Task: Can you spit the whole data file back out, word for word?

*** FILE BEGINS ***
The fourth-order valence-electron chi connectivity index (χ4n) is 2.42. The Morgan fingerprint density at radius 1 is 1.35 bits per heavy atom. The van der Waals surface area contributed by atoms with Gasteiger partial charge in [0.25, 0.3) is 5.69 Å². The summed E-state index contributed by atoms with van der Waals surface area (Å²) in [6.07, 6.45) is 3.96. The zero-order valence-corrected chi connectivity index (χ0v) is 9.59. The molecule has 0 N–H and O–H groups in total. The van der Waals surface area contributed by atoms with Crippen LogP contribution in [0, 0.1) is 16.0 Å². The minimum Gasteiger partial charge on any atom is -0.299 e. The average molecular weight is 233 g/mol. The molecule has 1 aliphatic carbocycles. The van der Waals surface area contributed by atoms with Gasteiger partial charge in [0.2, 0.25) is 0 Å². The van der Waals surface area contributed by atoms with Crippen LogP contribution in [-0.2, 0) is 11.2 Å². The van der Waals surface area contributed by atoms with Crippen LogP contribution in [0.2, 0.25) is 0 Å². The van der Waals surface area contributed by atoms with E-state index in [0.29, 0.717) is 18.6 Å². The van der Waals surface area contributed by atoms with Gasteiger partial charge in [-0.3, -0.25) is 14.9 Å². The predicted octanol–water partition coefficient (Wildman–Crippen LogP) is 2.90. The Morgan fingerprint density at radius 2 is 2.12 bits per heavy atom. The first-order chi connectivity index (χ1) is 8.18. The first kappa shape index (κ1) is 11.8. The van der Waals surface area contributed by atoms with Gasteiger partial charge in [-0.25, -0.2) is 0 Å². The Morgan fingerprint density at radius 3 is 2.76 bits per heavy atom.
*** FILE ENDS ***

The fourth-order valence-electron chi connectivity index (χ4n) is 2.42. The Morgan fingerprint density at radius 1 is 1.35 bits per heavy atom. The van der Waals surface area contributed by atoms with Gasteiger partial charge in [0.25, 0.3) is 5.69 Å². The summed E-state index contributed by atoms with van der Waals surface area (Å²) in [6.07, 6.45) is 3.96. The zero-order valence-corrected chi connectivity index (χ0v) is 9.59. The molecule has 0 N–H and O–H groups in total. The van der Waals surface area contributed by atoms with Crippen LogP contribution in [0, 0.1) is 16.0 Å². The minimum Gasteiger partial charge on any atom is -0.299 e. The average molecular weight is 233 g/mol. The molecule has 1 aliphatic carbocycles. The van der Waals surface area contributed by atoms with Gasteiger partial charge in [0.2, 0.25) is 0 Å². The van der Waals surface area contributed by atoms with Crippen LogP contribution in [-0.2, 0) is 11.2 Å². The van der Waals surface area contributed by atoms with Crippen LogP contribution in [0.2, 0.25) is 0 Å². The van der Waals surface area contributed by atoms with E-state index in [0.29, 0.717) is 18.6 Å². The van der Waals surface area contributed by atoms with Gasteiger partial charge in [-0.3, -0.25) is 14.9 Å². The predicted octanol–water partition coefficient (Wildman–Crippen LogP) is 2.90. The Morgan fingerprint density at radius 2 is 2.12 bits per heavy atom. The first-order chi connectivity index (χ1) is 8.18. The first kappa shape index (κ1) is 11.8. The van der Waals surface area contributed by atoms with Gasteiger partial charge in [-0.25, -0.2) is 0 Å². The Morgan fingerprint density at radius 3 is 2.76 bits per heavy atom.